PURPOSE OF REVIEW: The purpose of this review is to describe recent clinical trial, laboratory and observational findings that highlight both the progress that can be achieved in elimination of new pediatric infections in international clinical trial settings among HIV-infected breastfeeding women while also describing recent safety concerns related to currently used antiretroviral regimens. The article will also address the ongoing adherence challenges for HIV-infected mothers in taking their antiretroviral drugs...
February 2018: Current Opinion in Pediatrics
Tara E Ness, Mary F Annese, Natalia Martinez-Paz, Kenton T Unruh, John D Scott, Brian R Wood
Mountain West AETC (AIDS Education and Training Center) ECHO (Extension for Community Healthcare Outcomes), a longitudinal HIV telemen-toring program, connects community providers and a multidisciplinary specialist team at the University of Washington. The program employs focused lectures and real-time case discussions to educate and support providers in low-resource and rural settings. We assessed the impact of the program on management of perinatal HIV through surveying community providers who participate, and reviewing cases presented by providers for consultation...
December 2017: AIDS Education and Prevention: Official Publication of the International Society for AIDS Education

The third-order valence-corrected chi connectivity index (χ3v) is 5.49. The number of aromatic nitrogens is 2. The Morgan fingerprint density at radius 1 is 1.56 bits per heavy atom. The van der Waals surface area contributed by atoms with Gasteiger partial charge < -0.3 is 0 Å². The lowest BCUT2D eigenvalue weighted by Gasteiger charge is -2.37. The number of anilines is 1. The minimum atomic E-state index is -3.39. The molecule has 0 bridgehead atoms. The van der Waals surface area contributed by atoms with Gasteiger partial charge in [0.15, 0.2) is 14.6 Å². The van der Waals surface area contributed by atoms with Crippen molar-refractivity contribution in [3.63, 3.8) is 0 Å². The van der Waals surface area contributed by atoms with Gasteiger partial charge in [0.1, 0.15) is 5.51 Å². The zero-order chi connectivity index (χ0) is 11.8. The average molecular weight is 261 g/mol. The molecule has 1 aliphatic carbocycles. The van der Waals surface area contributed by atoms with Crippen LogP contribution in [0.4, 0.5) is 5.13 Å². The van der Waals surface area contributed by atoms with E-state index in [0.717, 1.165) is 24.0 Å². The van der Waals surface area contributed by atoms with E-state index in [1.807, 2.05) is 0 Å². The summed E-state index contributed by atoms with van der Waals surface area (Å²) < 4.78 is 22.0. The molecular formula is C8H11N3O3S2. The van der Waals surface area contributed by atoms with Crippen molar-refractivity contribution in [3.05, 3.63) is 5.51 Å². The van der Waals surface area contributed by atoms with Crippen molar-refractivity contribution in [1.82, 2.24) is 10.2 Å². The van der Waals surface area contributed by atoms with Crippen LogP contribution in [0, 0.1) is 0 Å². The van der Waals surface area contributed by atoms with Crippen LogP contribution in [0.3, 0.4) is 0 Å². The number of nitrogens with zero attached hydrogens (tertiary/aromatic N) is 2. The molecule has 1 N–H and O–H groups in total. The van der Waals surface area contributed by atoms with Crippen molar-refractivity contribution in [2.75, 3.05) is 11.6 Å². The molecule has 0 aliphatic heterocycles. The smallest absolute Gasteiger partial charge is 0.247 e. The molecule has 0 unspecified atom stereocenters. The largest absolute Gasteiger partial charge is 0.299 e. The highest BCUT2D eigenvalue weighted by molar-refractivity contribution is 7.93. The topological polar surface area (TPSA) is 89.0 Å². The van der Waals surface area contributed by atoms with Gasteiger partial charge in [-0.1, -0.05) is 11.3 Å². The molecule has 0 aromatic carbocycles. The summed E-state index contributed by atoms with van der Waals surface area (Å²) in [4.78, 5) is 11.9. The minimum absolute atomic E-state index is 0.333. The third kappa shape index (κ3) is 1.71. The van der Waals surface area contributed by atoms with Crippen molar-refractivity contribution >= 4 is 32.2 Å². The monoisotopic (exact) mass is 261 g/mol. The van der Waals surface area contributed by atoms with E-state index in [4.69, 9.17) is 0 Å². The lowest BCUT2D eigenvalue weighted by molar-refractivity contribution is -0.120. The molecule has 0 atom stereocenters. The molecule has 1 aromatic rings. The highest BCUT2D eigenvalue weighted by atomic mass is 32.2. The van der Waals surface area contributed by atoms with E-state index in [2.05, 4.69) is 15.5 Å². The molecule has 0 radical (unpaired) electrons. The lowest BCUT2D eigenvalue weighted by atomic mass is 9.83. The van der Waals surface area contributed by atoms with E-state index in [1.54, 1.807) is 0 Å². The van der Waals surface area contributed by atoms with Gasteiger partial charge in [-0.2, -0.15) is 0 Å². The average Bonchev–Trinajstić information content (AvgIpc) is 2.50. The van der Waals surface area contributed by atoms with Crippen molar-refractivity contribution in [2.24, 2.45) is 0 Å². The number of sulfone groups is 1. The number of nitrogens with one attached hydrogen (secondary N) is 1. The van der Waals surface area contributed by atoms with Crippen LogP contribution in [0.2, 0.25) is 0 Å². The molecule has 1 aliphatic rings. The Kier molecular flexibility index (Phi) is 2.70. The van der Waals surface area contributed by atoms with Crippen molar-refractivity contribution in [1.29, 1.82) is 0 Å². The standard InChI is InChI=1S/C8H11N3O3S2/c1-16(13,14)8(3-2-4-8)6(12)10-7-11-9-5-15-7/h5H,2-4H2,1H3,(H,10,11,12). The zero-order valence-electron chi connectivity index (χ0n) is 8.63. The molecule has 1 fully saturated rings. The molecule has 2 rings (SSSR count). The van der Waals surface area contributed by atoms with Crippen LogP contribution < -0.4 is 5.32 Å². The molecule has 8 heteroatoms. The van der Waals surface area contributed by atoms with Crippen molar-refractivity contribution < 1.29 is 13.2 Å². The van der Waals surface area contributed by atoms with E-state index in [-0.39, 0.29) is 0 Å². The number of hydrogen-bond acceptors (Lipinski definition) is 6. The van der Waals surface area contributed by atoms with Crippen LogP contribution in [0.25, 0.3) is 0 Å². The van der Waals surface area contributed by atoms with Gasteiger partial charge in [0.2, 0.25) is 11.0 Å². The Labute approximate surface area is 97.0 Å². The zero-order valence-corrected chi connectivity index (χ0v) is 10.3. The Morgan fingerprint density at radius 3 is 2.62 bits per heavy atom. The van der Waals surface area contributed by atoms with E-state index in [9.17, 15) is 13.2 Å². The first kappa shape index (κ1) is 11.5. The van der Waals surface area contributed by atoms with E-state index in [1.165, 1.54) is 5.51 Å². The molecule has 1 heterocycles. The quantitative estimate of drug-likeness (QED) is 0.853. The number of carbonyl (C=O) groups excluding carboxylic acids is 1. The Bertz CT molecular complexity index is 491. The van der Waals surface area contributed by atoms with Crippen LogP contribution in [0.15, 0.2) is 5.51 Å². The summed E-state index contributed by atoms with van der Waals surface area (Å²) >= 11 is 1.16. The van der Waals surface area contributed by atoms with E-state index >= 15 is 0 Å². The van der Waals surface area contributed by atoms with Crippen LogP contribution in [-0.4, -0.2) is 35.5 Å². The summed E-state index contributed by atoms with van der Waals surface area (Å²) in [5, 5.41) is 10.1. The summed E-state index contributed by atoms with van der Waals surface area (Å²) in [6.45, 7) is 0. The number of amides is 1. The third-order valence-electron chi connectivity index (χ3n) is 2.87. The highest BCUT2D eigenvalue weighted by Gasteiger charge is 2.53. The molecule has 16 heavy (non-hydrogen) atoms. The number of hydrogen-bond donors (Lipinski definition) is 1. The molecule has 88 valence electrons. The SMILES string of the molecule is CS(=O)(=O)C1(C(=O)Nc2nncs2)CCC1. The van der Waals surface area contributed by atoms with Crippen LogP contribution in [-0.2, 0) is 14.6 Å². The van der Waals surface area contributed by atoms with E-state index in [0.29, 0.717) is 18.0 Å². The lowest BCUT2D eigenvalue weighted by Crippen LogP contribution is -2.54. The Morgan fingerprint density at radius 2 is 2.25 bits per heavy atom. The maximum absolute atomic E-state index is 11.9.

Anna J Rogers, Eliud Akama, Elly Weke, Justin Blackburn, George Owino, Elizabeth A Bukusi, Patrick Oyaro, Zachary A Kwena, Craig R Cohen, Janet M Turan
INTRODUCTION: Repeat HIV testing during the late antenatal period is crucial to identify and initiate treatment for pregnant women with incident HIV infection to prevent perinatal HIV transmission and keep mothers alive. In 2012, the Kenya Ministry of Health adopted international guidelines suggesting that pregnant women be offered retesting three months after an initial negative HIV test. Our objectives were to determine the current rate of antenatal repeat HIV testing; identify successes, missed opportunities and factors associated with retesting; and estimate the incidence of HIV during pregnancy...
December 2017: Journal of the International AIDS Society
Amira N Baker, Angela M Bayer, Rolando M Viani, Lenka Kolevic, Myung-Shin Sim, Jaime G Deville
BACKGROUND: Data on pediatric HIV in Peru is limited. The National Institute of Child Health (Instituto Nacional de Salud del Niño: INSN) cares for the most HIV-infected children under age 18 in the country. We describe the outcomes of children seen at INSN's HIV clinic over the 10 years when antiretroviral therapy (ART) and prevention of mother-to-child transmission (PMTCT) interventions became available in 2004. METHODS: We conducted a retrospective review of INSN HIV clinic patients between 2003-2012...
December 8, 2017: Pediatric Infectious Disease Journal
Gertrude Mwalabu, Catrin Evans, Sarah Redsell